Born in the Tundra of Minnesota, I have since become a bit of a Gypsy. Currently calling home base the hot sands of Arizona, I do still travel often. Whether the journey is a physical one, or one taken by reading a fantastic book it doesn't matter, the fun is always in the adventure. As always I am an eclectic person that likes a wide array of things and has many passions. Creating, advocating for animals and Mothering just to name a few.

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The Purple Booker

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So my loyal readers know I am a happy hooker and love to spend as much time as I can doing crochet. My interest in crafts does not stop there of course and recently I have been looking into Rug Hooking. I remember my Grandma doing this when I was younger and she used traditional hooks. The downside is that if like me you have pain in your fingers, wrists, arms and of course shoulders traditional hooks for rug hooking can make the pain worse. Even scarier to think about is that you can do more damage. Since I have been going through round after round of testing to find out where my pain and in similar areas is coming from I wanted to do some research.

The bottom line, traditional rug hooks can cause pain, damage and even lead to arthritis. Ouch! Explains some things about places that hurt on my Grandma, I personally want to avoid these things but still make beautiful hook rugs. That is where the Danella came into my research.


The Danella rug hooking tool makes the process safer, less painful and you can still make the kind of hooked rugs you want to make. Beautiful art does not have to be painful or lead to serious damage to your body. After looking around a little I also saw something that stood out to me, not only is the Danella safer then standard tools it is faster. Those who know me know that I like to move fast on a project when I can, I mean some of my friends call me meep meep when it comes to crochet. The Danella will allow me to do that with rug hooking as well. I thought that was fantastic.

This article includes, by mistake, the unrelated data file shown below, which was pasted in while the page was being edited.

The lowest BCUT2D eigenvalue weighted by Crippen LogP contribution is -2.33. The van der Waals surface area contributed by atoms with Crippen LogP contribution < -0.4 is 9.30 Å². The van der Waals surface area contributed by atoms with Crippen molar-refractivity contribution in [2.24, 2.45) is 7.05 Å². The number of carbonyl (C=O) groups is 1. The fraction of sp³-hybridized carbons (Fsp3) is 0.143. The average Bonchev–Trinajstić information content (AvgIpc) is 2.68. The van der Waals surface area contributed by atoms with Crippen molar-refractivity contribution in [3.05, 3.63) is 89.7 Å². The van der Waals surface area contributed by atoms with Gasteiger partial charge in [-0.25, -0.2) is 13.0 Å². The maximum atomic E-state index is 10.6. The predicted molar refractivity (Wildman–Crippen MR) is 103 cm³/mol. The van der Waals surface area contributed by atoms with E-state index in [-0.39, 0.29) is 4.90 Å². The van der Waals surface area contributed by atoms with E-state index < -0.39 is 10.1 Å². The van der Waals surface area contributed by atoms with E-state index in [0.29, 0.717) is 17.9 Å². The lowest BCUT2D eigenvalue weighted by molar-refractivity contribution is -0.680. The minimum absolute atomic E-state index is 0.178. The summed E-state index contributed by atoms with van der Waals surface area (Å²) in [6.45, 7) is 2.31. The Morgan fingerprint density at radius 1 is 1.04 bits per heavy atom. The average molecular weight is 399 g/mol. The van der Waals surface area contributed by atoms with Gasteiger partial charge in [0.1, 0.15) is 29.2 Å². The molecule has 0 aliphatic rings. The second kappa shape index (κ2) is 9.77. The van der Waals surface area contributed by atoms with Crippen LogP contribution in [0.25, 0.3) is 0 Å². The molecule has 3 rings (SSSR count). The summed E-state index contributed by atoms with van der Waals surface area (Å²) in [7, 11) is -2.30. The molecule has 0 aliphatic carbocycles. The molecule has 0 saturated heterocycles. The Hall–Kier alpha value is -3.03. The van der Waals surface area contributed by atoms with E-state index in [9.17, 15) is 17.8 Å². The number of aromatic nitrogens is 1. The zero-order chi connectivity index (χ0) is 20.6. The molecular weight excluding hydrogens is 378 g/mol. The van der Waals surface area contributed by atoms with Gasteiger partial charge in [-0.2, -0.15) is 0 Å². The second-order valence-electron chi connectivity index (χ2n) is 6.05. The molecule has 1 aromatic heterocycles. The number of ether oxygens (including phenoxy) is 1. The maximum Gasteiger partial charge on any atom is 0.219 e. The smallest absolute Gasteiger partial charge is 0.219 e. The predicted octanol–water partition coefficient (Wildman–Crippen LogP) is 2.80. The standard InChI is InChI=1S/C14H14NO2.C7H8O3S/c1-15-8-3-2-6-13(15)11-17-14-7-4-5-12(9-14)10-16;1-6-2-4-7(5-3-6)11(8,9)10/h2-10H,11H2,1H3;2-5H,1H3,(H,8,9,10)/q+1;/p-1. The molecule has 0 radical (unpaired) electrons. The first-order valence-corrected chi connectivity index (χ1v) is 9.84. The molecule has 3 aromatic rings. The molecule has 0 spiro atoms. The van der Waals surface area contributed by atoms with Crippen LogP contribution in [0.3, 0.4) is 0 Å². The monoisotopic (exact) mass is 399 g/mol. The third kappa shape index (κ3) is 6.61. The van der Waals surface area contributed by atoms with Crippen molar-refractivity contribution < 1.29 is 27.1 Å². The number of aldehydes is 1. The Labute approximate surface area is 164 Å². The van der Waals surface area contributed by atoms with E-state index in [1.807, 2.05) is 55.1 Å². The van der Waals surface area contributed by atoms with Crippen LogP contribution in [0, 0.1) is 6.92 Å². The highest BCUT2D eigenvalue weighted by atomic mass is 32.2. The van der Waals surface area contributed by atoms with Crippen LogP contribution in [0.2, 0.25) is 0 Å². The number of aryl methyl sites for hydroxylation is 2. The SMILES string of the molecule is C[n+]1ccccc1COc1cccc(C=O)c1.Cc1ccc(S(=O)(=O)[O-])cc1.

Danella is a unique tool but already it has a solid following. More then that there is a great amount of information out there to help you use the tool. Just a couple of things that I found were a GREAT Youtube video that gives a tour of the home of Sussi Lunden and shows the stunning array of rugs she has made for her home with the Danella tool. Not only that but she gives a nice demonstration on how the tool should be used. It is a comprehensive video and I found it to be informative and work hand in hand with the book by Japanese writer Senda Eiko, everyone knows how I feel about books and self teaching too! This book is great and I feel with the video and the book in hand that I could be successful at my first outing in rug hooking and for me that is important.

When I go into a new craft I want to feel like I am going to be successful and safe with the craft. I mean you wouldn’t use power tools without the right kind of safety equipment right? So for me crafting is the same way I want to use the safest tool on the market and feel educated enough to use it. The Danella is that tool for me and Senda Eiko’s book is a great guide. I need a new rug over the Spanish tile here in Arizona anyways!

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One Response to “Rug Hooking, which way is the best?”

  1. Anahrose says:

    I do what is called LockerHooking. It’s (So Far) not as bad as traditional hooking and makes beautiful “rag” rugs.

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